1947 - Carlos Santana

1977 – Shakira

1960 – Phillysoul

Philadelphia (or Philly) soul, sometimes called the Philadelphia Sound or Sweet Philly, is a style of soul music characterized by funk influences and lush instrumental arrangements, often featuring sweeping strings and piercing horns. The subtle sound of a glockenspiel can often be heard in the background of Philly soul songs. The genre laid the groundwork for disco and what are now considered Quiet Storm and smooth jazz by fusing the R&B rhythm sections of the 1960s with the Pop Vocal tradition, and featuring a slightly more pronounced jazz influence in its melodic structures and arrangements.

 Representative composers and performers: 

1958 - O'Jays

1960 – Pop Music

Pop music (a term that originally derives from an abbreviation of "popular") is usually understood to be commercially recorded music, often oriented towards a youth market, usually consisting of relatively short and simple love songs and utilizing technological innovations to produce new variations on existing themes. Pop music has absorbed influences from most other forms of popular music, but as a genre is particularly associated with the rock and roll and later rock style.

 Representative composers and performers: 

1958 - 2009 Michael Jackson

1958 - Madonna Louise Veronica Ciccone 

1951 – Sting

1969 - 1983 The Carpenters

1960 – Rock

Musical style that arose in the U.S. in the mid-1950s and became the dominant form of popular music in the world. Though rock has used a wide variety of instruments, its basic elements are one or several vocalists, heavily amplified electric guitars (including bass, rhythm, and lead), and drums. Its roots lay principally in rhythm and blues (R&B) and country music. Both R&B and country existed outside the mainstream of popular music in the early 1950s, when the Cleveland disc jockey Alan Freed (1921 – 65) and others began programming R&B, which until then had been played only to black audiences. Freed's success gave currency to the term rock and roll.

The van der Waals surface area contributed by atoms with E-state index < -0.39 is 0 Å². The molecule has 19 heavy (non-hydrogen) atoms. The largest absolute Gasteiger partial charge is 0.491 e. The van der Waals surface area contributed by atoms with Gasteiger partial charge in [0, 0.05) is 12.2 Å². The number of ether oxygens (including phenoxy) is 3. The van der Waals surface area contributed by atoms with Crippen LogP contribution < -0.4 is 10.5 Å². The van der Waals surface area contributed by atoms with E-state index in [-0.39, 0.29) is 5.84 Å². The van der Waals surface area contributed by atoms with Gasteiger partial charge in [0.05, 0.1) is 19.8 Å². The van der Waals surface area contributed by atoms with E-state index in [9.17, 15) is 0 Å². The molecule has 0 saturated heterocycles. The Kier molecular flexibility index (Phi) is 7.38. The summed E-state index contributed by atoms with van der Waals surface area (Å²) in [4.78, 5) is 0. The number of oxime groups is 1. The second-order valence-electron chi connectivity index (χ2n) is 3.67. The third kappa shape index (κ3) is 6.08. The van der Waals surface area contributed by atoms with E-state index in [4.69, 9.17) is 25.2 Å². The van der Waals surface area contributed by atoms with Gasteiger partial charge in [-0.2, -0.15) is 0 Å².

Representative composers and performers: 

1949 - Bruce Springsteen

1964 - The Who

1965 - 1973 The Doors 

1970 - 1991 Queen

1960 - Progressive Rock

The characteristics of Progressive Rock are:-

  • avoids common popular music song structures of verse-chorus-bridge, 

  • blurs the formal distinctions by extending sections or inserting musical interludes

  • often with exaggerated dynamics to heighten the contrast between sections

  • extended instrumental passages, marrying the classical solo tradition with the improvisational traditions of jazz and psychedelic rock. 

  • add length to progressive rock music pieces, which may last longer than twenty minutes and are usually not "songs", but musical works that have a lot more in common with more established musical concepts.

 Representative composers and performers: 

1967 - Genesis - Peter Gabriel

1965 - Psychadelic Rock

Psychedelic rock is a style of rock music that is inspired or influenced by psychedelic culture and attempts to replicate and enhance the mind-altering experiences of psychedelic drugs. It emerged during the mid 1960s among folk rock and blues-rock bands in United States and Britain. It often used new recording techniques and effects and drew on non-Western sources such the ragas and drones of Indian music. Psychedelic rock bridged the transition from early blues- and folk music-based rock to progressive rock, glam rock, hard rock and as a result influenced the development of sub-genres such as heavy metal. Since the late 1970s it has been revived in various forms of neo-psychedelia.